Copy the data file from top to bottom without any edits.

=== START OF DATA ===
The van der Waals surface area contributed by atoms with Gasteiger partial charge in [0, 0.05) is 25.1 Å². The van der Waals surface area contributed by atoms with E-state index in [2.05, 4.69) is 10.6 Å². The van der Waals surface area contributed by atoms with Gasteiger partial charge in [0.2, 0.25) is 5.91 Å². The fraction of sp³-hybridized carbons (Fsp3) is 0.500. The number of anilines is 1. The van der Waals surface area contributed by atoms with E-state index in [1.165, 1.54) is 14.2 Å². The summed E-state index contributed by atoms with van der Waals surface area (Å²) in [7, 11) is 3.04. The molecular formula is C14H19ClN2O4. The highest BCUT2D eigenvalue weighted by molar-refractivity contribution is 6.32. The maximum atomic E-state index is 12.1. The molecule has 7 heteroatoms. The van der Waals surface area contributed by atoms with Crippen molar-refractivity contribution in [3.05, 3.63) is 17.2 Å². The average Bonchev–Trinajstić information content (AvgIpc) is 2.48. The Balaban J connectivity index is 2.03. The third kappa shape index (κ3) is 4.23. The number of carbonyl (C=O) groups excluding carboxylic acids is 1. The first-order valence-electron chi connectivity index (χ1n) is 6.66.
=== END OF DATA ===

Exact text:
The van der Waals surface area contributed by atoms with Gasteiger partial charge in [0, 0.05) is 25.1 Å². The van der Waals surface area contributed by atoms with E-state index in [2.05, 4.69) is 10.6 Å². The van der Waals surface area contributed by atoms with Gasteiger partial charge in [0.2, 0.25) is 5.91 Å². The fraction of sp³-hybridized carbons (Fsp3) is 0.500. The number of anilines is 1. The van der Waals surface area contributed by atoms with E-state index in [1.165, 1.54) is 14.2 Å². The summed E-state index contributed by atoms with van der Waals surface area (Å²) in [7, 11) is 3.04. The molecular formula is C14H19ClN2O4. The highest BCUT2D eigenvalue weighted by molar-refractivity contribution is 6.32. The maximum atomic E-state index is 12.1. The molecule has 7 heteroatoms. The van der Waals surface area contributed by atoms with Crippen molar-refractivity contribution in [3.05, 3.63) is 17.2 Å². The average Bonchev–Trinajstić information content (AvgIpc) is 2.48. The Balaban J connectivity index is 2.03. The third kappa shape index (κ3) is 4.23. The number of carbonyl (C=O) groups excluding carboxylic acids is 1. The first-order valence-electron chi connectivity index (χ1n) is 6.66.